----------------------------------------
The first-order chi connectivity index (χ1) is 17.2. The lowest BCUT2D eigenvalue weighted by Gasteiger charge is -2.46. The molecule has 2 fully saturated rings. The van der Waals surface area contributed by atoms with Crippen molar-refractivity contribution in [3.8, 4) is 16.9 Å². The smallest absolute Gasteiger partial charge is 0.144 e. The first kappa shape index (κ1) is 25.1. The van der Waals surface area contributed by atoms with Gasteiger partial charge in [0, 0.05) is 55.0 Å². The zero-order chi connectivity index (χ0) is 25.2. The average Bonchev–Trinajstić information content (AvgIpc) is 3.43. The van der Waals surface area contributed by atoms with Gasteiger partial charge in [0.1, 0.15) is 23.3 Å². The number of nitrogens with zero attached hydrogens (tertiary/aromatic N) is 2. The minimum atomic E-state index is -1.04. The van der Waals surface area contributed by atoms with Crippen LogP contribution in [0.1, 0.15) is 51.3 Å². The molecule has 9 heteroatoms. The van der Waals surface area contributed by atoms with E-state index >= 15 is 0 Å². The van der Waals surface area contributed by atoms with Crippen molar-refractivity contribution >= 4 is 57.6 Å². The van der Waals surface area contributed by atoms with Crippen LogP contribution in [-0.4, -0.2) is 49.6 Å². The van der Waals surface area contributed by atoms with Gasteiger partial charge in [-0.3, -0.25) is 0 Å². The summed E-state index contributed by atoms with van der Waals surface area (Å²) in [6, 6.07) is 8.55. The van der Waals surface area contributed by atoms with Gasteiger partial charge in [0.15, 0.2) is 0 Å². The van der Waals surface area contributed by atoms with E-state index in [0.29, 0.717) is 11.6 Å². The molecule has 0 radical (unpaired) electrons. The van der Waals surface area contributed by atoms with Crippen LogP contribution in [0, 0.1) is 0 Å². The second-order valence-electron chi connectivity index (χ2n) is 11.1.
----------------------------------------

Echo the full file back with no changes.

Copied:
The first-order chi connectivity index (χ1) is 17.2. The lowest BCUT2D eigenvalue weighted by Gasteiger charge is -2.46. The molecule has 2 fully saturated rings. The van der Waals surface area contributed by atoms with Crippen molar-refractivity contribution in [3.8, 4) is 16.9 Å². The smallest absolute Gasteiger partial charge is 0.144 e. The first kappa shape index (κ1) is 25.1. The van der Waals surface area contributed by atoms with Gasteiger partial charge in [0, 0.05) is 55.0 Å². The zero-order chi connectivity index (χ0) is 25.2. The average Bonchev–Trinajstić information content (AvgIpc) is 3.43. The van der Waals surface area contributed by atoms with Gasteiger partial charge in [0.1, 0.15) is 23.3 Å². The number of nitrogens with zero attached hydrogens (tertiary/aromatic N) is 2. The minimum atomic E-state index is -1.04. The van der Waals surface area contributed by atoms with Crippen LogP contribution in [0.1, 0.15) is 51.3 Å². The molecule has 9 heteroatoms. The van der Waals surface area contributed by atoms with E-state index >= 15 is 0 Å². The van der Waals surface area contributed by atoms with Crippen molar-refractivity contribution >= 4 is 57.6 Å². The van der Waals surface area contributed by atoms with Crippen LogP contribution in [-0.4, -0.2) is 49.6 Å². The van der Waals surface area contributed by atoms with Gasteiger partial charge in [-0.3, -0.25) is 0 Å². The summed E-state index contributed by atoms with van der Waals surface area (Å²) in [6, 6.07) is 8.55. The van der Waals surface area contributed by atoms with Gasteiger partial charge in [0.15, 0.2) is 0 Å². The van der Waals surface area contributed by atoms with E-state index in [0.29, 0.717) is 11.6 Å². The molecule has 0 radical (unpaired) electrons. The van der Waals surface area contributed by atoms with Crippen LogP contribution in [0, 0.1) is 0 Å². The second-order valence-electron chi connectivity index (χ2n) is 11.1.